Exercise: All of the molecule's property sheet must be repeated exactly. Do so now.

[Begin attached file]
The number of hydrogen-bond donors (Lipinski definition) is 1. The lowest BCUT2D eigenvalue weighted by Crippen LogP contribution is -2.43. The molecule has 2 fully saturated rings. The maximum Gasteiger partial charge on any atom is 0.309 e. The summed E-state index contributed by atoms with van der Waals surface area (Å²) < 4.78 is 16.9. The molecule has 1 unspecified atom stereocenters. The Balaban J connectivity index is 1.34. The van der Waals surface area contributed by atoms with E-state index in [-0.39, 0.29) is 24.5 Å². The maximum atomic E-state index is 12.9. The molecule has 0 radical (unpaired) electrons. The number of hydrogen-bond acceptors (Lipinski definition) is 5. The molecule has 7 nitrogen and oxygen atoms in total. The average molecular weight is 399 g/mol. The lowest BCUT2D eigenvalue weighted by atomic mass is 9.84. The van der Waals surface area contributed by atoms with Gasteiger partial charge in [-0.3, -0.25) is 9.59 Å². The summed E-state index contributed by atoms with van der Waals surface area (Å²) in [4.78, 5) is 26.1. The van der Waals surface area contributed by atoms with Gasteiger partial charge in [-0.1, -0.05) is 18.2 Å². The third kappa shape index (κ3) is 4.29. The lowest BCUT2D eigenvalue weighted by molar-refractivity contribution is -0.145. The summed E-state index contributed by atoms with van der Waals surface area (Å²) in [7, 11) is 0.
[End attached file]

The number of hydrogen-bond donors (Lipinski definition) is 1. The lowest BCUT2D eigenvalue weighted by Crippen LogP contribution is -2.43. The molecule has 2 fully saturated rings. The maximum Gasteiger partial charge on any atom is 0.309 e. The summed E-state index contributed by atoms with van der Waals surface area (Å²) < 4.78 is 16.9. The molecule has 1 unspecified atom stereocenters. The Balaban J connectivity index is 1.34. The van der Waals surface area contributed by atoms with E-state index in [-0.39, 0.29) is 24.5 Å². The maximum atomic E-state index is 12.9. The molecule has 0 radical (unpaired) electrons. The number of hydrogen-bond acceptors (Lipinski definition) is 5. The molecule has 7 nitrogen and oxygen atoms in total. The average molecular weight is 399 g/mol. The lowest BCUT2D eigenvalue weighted by atomic mass is 9.84. The van der Waals surface area contributed by atoms with Gasteiger partial charge in [-0.3, -0.25) is 9.59 Å². The summed E-state index contributed by atoms with van der Waals surface area (Å²) in [4.78, 5) is 26.1. The van der Waals surface area contributed by atoms with Gasteiger partial charge in [-0.1, -0.05) is 18.2 Å². The third kappa shape index (κ3) is 4.29. The lowest BCUT2D eigenvalue weighted by molar-refractivity contribution is -0.145. The summed E-state index contributed by atoms with van der Waals surface area (Å²) in [7, 11) is 0.